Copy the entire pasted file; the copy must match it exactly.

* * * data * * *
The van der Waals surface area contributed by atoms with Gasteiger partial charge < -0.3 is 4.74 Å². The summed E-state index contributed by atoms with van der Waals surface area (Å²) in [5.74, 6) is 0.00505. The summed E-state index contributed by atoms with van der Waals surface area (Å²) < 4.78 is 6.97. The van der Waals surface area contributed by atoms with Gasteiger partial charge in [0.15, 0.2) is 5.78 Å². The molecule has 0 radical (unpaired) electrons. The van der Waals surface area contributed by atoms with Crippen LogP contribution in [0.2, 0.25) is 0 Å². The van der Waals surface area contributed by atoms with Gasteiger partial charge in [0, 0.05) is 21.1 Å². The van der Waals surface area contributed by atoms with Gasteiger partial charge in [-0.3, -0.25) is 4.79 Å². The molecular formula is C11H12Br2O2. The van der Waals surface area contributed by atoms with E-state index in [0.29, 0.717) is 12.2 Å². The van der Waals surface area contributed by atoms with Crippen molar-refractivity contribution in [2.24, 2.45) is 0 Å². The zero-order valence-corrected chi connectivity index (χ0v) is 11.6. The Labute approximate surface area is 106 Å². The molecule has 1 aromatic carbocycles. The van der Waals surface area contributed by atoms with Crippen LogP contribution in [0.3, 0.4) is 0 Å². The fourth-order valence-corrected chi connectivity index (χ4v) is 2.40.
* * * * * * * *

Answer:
The van der Waals surface area contributed by atoms with Gasteiger partial charge < -0.3 is 4.74 Å². The summed E-state index contributed by atoms with van der Waals surface area (Å²) in [5.74, 6) is 0.00505. The summed E-state index contributed by atoms with van der Waals surface area (Å²) < 4.78 is 6.97. The van der Waals surface area contributed by atoms with Gasteiger partial charge in [0.15, 0.2) is 5.78 Å². The molecule has 0 radical (unpaired) electrons. The van der Waals surface area contributed by atoms with Crippen LogP contribution in [0.2, 0.25) is 0 Å². The van der Waals surface area contributed by atoms with Gasteiger partial charge in [0, 0.05) is 21.1 Å². The van der Waals surface area contributed by atoms with Gasteiger partial charge in [-0.3, -0.25) is 4.79 Å². The molecular formula is C11H12Br2O2. The van der Waals surface area contributed by atoms with E-state index in [0.29, 0.717) is 12.2 Å². The van der Waals surface area contributed by atoms with Crippen molar-refractivity contribution in [2.24, 2.45) is 0 Å². The zero-order valence-corrected chi connectivity index (χ0v) is 11.6. The Labute approximate surface area is 106 Å². The molecule has 1 aromatic carbocycles. The van der Waals surface area contributed by atoms with Crippen LogP contribution in [0.3, 0.4) is 0 Å². The fourth-order valence-corrected chi connectivity index (χ4v) is 2.40.